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Leviticus 16:29-34

Context
Review of the Day of Atonement

16:29 “This is to be a perpetual statute for you. 1  In the seventh month, on the tenth day of the month, you must humble yourselves 2  and do no work of any kind, 3  both the native citizen and the foreigner who resides 4  in your midst, 16:30 for on this day atonement is to be made for you to cleanse you from all your sins; you must be clean before the Lord. 5  16:31 It is to be a Sabbath of complete rest for you, and you must humble yourselves. 6  It is a perpetual statute. 7 

16:32 “The priest who is anointed and ordained to act as high priest in place of his father 8  is to make atonement. He is to put on the linen garments, the holy garments, 16:33 and he is to purify 9  the Most Holy Place, 10  he is to purify the Meeting Tent and the altar, 11  and he is to make atonement for 12  the priests and for all the people of the assembly. 16:34 This is to be a perpetual statute for you 13  to make atonement for the Israelites for 14  all their sins once a year.” 15  So he did just as the Lord had commanded Moses. 16 

1 tn Heb “And it [feminine] shall be for you a perpetual statute.” Verse 34 begins with the same clause except for the missing demonstrative pronoun “this” here in v. 29. The LXX has “this” in both places and it suits the sense of the passage, although both the verb and the pronoun are sometimes missing in this clause elsewhere in the book (see, e.g., Lev 3:17).

2 tn Heb “you shall humble your souls.” The verb “to humble” here refers to various forms of self-denial, including but not limited to fasting (cf. Ps 35:13 and Isa 58:3, 10). The Mishnah (m. Yoma 8:1) lists abstentions from food and drink, bathing, using oil as an unguent to moisten the skin, wearing leather sandals, and sexual intercourse (cf. 2 Sam 12:16-17, 20; see the remarks in J. Milgrom, Leviticus [AB], 1:1054; B. A. Levine, Leviticus [JPSTC], 109; and J. E. Hartley, Leviticus [WBC], 242).

3 tn Heb “and all work you shall not do.”

4 tn Heb “the native and the sojourner who sojourns.”

5 tn The phrase “from all your sins” could go with the previous clause as the verse is rendered here (see, e.g., B. A. Levine, Leviticus [JPSTC], 109, and J. Milgrom, Leviticus [AB], 1:1011), or it could go with the following clause (i.e., “you shall be clean from all your sins before the Lord”; see the MT accents as well as J. E. Hartley, Leviticus [WBC], 221, and recent English versions, e.g., NASB, NIV, NRSV).

6 tn See the note on v. 29 above.

7 tn Compare v. 29a above.

8 tn Heb “And the priest whom he shall anointed him and whom he shall fill his hand to act as priest under his father.” Imperfect active verbs are often used as passives (see, e.g., v. 27 above and the note on Lev 14:4).

9 tn Heb “to atone” (also later in this verse); see the note on “purifying the holy place” in 16:20.

10 tn Heb “the sanctuary of the holy place.” Although this is the only place this expression occurs in the OT, it clearly refers to the innermost shrine behind the veil-canopy, where the ark of the covenant was located.

11 tn Heb “and the tent of meeting and the alter he shall atone.” The repetition of the verb כִּפֶּר (kipper, “to atone”) at the beginning and end of the sequence appears to be strange, but the MT accents suggest that only “the Most Holy Place” goes with the verb at the beginning of the verse. Of course, the purging of “the Most Holy Place” has been the main emphasis of this chapter from the start (see vv. 2-3 and 11-17).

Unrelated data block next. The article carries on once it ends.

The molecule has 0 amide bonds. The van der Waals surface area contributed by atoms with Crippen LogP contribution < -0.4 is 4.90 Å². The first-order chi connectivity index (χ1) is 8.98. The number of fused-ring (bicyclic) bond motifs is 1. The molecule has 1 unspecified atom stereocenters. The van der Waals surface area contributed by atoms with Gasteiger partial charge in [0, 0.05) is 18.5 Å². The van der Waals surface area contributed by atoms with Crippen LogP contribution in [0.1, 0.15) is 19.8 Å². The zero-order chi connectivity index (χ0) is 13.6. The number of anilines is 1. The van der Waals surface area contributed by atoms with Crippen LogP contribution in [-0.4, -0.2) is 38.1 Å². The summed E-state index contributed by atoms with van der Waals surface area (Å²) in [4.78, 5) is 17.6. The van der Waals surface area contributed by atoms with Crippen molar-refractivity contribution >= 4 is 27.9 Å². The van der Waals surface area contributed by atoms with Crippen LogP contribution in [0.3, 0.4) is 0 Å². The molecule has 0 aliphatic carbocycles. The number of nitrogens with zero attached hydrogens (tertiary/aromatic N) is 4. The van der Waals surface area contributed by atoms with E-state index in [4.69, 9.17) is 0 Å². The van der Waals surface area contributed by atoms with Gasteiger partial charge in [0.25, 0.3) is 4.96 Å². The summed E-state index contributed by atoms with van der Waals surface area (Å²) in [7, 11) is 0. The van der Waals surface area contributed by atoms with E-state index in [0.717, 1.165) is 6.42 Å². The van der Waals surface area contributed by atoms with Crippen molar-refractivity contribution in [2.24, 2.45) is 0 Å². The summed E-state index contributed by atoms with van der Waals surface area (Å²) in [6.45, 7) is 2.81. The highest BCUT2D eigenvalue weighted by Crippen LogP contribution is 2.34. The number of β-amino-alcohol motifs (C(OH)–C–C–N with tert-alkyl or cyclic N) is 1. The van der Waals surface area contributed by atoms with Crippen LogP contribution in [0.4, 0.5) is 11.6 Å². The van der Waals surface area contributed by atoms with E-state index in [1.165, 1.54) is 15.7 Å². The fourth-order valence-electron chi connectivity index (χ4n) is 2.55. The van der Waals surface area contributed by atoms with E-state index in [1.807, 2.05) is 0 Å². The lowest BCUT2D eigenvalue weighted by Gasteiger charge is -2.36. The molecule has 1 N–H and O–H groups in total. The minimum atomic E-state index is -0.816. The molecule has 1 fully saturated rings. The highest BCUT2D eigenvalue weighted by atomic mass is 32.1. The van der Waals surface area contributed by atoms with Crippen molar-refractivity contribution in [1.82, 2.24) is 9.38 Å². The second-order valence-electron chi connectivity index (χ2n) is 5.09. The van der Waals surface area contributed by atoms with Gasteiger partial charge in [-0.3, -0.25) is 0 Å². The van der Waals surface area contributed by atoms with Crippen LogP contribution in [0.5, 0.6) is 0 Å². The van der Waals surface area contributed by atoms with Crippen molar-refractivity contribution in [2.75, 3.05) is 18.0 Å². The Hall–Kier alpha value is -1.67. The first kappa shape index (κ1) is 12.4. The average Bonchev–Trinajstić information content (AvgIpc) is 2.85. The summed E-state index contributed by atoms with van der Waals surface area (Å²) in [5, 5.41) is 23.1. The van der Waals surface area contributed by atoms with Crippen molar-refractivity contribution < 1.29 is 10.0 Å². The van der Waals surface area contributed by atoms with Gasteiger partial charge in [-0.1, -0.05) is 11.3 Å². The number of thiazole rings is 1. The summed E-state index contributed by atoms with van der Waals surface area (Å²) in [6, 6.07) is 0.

12 tn At this point in the verse the verb כִּפֶּר (kipper, “to make atonement”) takes its object with the preposition עַל (’al, “for”; literally, “upon”; contrast the first part of the verse and cf. the notes on Lev 1:4 and 16:20 above).

13 tn Heb “And this shall be for you to a statute of eternity” (cf. v. 29a above). cf. NASB “a permanent statute”; NIV “a lasting ordinance.”

14 tn Heb “from”; see note on 4:26.

15 tn Heb “one [feminine] in the year.”

16 tn The MT of Lev 16:34b reads literally, “and he did just as the Lord had commanded Moses.” This has been retained here in spite of the fact that it suggests that Aaron immediately performed the rituals outlined in Lev 16 (see, e.g., J. E. Hartley, Leviticus [WBC], 224 and 243; J. Milgrom, Leviticus [AB], 1:1059; note that Aaron was the one to whom Moses was to speak the regulations in this chapter, v. 2). The problem is that the chapter presents these procedures as regulations for “the tenth day of the seventh month” and calls for their fulfillment at that time (Lev 16:29; cf. Lev 23:26-32 and the remarks in P. J. Budd, Leviticus [NCBC], 237), not during the current (first) month (Exod 40:2; note also that they left Sinai in the second month, long before the next seventh month, Num 10:11). The LXX translates, “once in the year it shall be done as the Lord commanded Moses,” attaching “once in the year” to this clause rather than the former one, and rendering the verb as passive, “it shall be done” (cf. NAB, NIV, etc.). We have already observed the passive use of active verbs in this context (see the note on v. 32 above). The RSV (cf. also the NRSV, TEV, CEV, NLT) translates, “And Moses did as the Lord commanded him,” ignoring the fact that the name Moses in the Hebrew text has the direct object indicator. Passive verbs, however, regularly take subjects with direct object indicators (see, e.g., v. 27 above). The NIV renders it “And it was done, as the Lord commanded Moses,” following the LXX passive translation. The NASB translates, “And just as the Lord had commanded Moses, so he did,” transposing the introductory verb to the end of the sentence and supplying “so” in order to make it fit the context.



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